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Enzi, Vitter Would Force Congress, Obama to Pay for Health Care
Posted at 11:39 a.m. on Aug. 27, 2013
Republicans David Vitter of Louisiana and Michael B. Enzi of Wyoming introduced legislation Tuesday that would make members, political appointees, the president and the vice president pay out of pocket for the full cost of their health care through exchanges set up by Obamacare.
“If Obamacare is good enough for the American people, it should be good enough for Congress, the President and Vice President, and other policy makers in Washington,” Enzi said in a statement. “I’ve said from the beginning that this law wouldn’t work and we see that proof daily with the endless exemptions, delays, and subsidies being authorized by the President. There’s no excuse for trying to let certain individuals and businesses off the hook when the American people are already paying the price of bad policy.”
The bill responds to an administrative fix to the health law implemented by the Office of Personnel Management and would require all Congressional staff members — not just some — to enter an exchange. Vitter’s and Enzi’s offices said in a press release that their bill would prohibit staffers “from receiving any contribution greater than what they would receive if they were not employed by a congressional office,” which is essentially the fix OPM made for staff.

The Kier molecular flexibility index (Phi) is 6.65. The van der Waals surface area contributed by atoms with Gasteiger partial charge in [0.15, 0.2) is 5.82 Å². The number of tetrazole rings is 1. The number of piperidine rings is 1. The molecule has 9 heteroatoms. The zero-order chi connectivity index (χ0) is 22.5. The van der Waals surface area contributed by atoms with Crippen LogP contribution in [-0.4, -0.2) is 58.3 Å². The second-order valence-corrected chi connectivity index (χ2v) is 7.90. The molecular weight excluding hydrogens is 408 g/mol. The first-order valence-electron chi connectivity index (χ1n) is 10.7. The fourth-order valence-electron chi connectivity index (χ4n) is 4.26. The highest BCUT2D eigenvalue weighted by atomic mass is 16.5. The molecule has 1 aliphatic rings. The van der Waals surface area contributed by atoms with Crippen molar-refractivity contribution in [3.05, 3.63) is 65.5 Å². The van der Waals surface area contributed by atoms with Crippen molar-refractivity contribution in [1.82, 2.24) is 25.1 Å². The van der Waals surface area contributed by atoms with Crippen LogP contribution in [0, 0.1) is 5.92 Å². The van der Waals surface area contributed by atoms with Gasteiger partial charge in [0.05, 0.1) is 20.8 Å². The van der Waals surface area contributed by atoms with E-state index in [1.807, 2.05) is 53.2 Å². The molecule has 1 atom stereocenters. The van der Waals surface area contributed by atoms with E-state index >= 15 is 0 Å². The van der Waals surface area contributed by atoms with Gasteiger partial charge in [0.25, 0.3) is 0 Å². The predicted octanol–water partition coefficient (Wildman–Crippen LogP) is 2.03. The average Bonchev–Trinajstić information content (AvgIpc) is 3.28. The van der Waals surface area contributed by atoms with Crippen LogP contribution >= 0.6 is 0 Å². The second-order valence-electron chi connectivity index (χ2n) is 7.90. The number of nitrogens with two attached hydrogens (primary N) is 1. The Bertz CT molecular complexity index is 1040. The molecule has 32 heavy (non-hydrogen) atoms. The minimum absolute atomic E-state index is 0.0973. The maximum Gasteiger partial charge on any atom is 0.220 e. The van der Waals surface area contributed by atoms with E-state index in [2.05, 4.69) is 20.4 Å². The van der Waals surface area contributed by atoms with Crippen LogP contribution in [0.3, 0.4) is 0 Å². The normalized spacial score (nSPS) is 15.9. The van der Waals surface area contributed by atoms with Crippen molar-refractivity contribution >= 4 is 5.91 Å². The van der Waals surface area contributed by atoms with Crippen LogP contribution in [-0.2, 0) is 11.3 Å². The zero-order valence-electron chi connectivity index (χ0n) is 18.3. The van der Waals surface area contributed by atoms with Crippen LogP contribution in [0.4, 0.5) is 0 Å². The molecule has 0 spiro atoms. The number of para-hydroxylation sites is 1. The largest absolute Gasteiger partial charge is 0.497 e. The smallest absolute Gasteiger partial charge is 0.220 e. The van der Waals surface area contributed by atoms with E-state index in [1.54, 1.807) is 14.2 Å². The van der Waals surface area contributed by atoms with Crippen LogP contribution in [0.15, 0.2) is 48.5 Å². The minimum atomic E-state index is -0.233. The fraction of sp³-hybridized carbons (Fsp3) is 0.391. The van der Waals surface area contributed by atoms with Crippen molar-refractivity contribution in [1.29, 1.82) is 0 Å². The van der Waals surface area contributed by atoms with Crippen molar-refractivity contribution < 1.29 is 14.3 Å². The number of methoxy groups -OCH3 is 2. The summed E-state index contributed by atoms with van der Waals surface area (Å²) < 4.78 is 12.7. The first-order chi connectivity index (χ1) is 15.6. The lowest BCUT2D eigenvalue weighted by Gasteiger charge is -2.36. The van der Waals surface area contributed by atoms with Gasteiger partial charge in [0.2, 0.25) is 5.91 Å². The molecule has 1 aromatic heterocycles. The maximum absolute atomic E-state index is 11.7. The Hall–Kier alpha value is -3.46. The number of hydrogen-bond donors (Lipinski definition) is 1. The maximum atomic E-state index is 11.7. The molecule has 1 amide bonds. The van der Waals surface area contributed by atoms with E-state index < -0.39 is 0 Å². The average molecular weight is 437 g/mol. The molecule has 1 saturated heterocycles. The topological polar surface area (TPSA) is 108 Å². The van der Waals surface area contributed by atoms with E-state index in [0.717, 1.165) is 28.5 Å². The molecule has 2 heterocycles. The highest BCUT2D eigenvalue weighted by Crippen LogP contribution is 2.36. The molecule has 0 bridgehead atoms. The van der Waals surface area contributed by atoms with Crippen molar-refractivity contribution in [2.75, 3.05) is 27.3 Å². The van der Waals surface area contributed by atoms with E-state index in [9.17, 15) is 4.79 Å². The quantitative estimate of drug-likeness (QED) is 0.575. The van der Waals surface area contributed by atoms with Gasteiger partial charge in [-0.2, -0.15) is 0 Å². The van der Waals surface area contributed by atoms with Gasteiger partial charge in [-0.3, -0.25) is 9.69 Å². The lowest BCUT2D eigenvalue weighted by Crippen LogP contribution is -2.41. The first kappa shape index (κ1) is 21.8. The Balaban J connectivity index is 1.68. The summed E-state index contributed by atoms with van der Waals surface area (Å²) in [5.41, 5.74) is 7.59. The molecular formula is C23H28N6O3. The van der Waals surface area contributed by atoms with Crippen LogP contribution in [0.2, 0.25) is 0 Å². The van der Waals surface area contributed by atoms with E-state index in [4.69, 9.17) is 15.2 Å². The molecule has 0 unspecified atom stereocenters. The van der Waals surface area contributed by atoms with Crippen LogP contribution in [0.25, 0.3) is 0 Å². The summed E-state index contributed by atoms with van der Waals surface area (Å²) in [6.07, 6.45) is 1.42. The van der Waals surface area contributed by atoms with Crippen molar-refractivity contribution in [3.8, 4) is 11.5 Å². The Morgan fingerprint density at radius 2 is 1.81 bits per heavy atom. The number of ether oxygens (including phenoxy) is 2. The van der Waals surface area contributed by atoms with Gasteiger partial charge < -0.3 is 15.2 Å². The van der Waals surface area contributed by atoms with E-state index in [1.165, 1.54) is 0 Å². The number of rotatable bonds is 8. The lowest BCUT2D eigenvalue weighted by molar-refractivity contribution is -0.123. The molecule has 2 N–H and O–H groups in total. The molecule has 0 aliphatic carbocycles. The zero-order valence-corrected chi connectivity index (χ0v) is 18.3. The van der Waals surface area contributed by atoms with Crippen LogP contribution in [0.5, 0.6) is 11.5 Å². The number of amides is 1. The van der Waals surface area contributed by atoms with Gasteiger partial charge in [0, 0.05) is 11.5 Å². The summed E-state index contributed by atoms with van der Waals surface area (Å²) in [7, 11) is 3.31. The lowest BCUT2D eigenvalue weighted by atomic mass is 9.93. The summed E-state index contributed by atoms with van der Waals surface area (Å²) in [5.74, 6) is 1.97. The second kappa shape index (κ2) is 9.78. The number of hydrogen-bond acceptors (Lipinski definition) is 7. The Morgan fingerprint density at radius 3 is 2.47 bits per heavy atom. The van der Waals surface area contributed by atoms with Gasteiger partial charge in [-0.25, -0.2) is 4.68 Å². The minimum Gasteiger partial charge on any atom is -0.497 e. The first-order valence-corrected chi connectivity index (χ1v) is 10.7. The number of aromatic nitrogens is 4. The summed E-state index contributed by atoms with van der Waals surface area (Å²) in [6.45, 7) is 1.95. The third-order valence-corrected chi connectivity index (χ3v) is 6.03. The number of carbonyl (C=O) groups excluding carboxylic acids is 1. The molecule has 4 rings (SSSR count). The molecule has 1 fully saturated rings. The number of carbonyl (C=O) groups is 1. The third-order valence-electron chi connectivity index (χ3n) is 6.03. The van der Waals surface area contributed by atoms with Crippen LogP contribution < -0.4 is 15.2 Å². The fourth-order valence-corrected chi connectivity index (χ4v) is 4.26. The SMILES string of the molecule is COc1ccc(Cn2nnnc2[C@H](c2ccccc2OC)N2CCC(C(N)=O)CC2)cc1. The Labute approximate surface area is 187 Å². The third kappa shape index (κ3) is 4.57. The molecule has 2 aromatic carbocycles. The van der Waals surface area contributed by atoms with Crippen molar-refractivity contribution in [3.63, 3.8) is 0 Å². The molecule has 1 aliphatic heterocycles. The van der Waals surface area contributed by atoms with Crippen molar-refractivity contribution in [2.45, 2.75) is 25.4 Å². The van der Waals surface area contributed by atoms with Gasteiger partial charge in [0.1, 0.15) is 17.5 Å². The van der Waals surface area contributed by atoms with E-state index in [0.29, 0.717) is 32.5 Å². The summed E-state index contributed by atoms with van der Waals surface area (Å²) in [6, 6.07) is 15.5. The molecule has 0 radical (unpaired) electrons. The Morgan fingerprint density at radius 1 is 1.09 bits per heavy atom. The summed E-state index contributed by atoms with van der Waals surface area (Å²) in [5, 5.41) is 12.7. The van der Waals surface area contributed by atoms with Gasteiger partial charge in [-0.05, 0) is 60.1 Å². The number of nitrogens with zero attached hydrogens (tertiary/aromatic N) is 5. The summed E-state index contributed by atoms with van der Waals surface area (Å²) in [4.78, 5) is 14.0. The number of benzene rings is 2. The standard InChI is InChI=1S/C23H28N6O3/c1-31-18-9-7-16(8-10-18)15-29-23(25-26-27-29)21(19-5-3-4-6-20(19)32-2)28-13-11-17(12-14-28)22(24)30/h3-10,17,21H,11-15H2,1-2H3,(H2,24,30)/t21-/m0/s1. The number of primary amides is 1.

More details on the bill, as provided by the two Republicans’ offices, follows.
Per their release, the legislation:
- Clarifies that members do not have the authority to define “official staff” and can thereby not exempt any of their staff from going into the exchange (current Senate rules and the OPM proposal gives discretion to the individual offices).
- Clarifies that Members of Congress, all staff, President, Vice President, and political appointees are no longer eligible for Federal Employees Health Benefits Plan (FEHBP) and must go into the exchange.
- Prohibits Members, political appointees, President and Vice President from receiving tax-payer funded contributions in the form of subsidies, tax credits, or employer contribution to purchase insurance on the exchange- as in most of these cases they earn well above the maximum income ($43,000 individual/$92,000 family) and would otherwise be ineligible for subsidies or tax credits as defined in the statute.